In this episode, we have the pleasure of chatting with developer, author, and dedicated learner, Ian Felton. We start off the conversation talking about Ian’s background and learning how he got into technology. He tells us about his experience in college, playing in a band, and recording music. We also get some insight into how he got into NASA with some help from a college professor. Then we spent some time understanding how Ian dealt with the pressures of his figure job.

We also get to learn more about Ian’s book, The Code of the Samurai. Ian tell us where he got his inspiration from to write the book and some of the historical research he had to do. Richie asks Ian to tell us how writing books compares to writing code. Moving forward, Cecil asks Ian about his musical past.



Ian Felton has more than twenty years of professional experience writing software for organizations such as NASA, Mayo Clinic, Thomson Reuters, and many more. He is the author of, “The Coding Samurai – The Way of the Computer Warrior.” His blog, The Psychologist Coder, explores IT through the lens of psychology. Ian is also a published author of haibun, a prosemetric Japanese form of writing, mainly centered around travel and journies to far-off places. In addition to writing and wildlife photography, his interests include running his nonprofit organization, which puts musical instruments into the hands of children  who need them, and practicing meditation, Chinese, and several Chinese martial arts. He’s also a graduate student pursuing a Master of Arts in Psychology and Counseling Services.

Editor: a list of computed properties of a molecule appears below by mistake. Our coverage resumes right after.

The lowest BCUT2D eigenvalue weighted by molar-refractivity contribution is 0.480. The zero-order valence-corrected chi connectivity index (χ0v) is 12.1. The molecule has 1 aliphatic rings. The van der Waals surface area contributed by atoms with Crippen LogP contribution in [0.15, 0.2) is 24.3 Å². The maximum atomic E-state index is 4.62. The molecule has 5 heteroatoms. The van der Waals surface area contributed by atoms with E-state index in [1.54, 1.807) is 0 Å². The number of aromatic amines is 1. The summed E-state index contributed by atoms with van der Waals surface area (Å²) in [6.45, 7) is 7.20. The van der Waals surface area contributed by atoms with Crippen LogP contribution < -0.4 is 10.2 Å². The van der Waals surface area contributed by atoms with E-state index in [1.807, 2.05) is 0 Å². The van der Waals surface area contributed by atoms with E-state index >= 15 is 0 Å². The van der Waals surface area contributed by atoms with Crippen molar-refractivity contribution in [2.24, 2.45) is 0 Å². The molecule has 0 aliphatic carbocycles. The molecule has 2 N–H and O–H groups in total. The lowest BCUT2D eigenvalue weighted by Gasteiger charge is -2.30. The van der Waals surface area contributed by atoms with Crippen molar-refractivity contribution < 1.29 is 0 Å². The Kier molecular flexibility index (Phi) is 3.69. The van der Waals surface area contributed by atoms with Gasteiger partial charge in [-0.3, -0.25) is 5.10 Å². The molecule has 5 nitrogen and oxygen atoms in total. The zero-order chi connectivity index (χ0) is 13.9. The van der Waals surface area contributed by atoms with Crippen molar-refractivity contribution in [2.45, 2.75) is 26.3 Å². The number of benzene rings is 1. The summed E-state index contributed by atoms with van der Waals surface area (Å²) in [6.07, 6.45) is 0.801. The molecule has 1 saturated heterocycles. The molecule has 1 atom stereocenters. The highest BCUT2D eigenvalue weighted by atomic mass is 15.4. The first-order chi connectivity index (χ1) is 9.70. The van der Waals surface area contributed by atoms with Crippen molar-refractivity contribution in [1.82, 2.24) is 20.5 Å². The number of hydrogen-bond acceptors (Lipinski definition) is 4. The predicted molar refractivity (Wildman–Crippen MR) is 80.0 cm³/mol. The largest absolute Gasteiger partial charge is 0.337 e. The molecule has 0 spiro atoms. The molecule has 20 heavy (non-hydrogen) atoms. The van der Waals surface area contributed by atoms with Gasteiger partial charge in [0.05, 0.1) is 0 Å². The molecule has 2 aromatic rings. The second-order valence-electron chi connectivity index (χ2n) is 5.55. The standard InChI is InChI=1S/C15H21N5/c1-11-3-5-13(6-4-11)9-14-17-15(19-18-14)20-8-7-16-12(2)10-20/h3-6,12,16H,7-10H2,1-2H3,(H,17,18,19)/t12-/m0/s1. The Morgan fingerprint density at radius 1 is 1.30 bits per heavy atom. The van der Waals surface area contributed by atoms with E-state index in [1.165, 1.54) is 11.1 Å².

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3 comments on “Episode 74: The Samurai’s Journey With Ian Felton

  1. Hey guys!

    Super excited to see this posted! Wow, you two do a great job at bringing out the best in people.

    A few things have changed since we first recorded this.

    First, I changed my blog’s name to “The Coder Counselor.” I’m offering career counseling and coaching to those in I.T. I’m trained as a counselor and career counselor (graduating with my Master of Counseling and Psychological Services this year).

    Also, after 10 years of running my nonprofit, I had to take a break from it since my practicum is beginning and I’ll be working what is essentially another job. That’s why you don’t see a web site up at my Marching Mountains web site. I haven’t closed shop, just taking a break until things stabilize after graduation.

    If you want to reach me for career counseling or coaching, you can reach me at

  2. Jessica Fluharty Jan 19, 2018


  3. Thank you from your site

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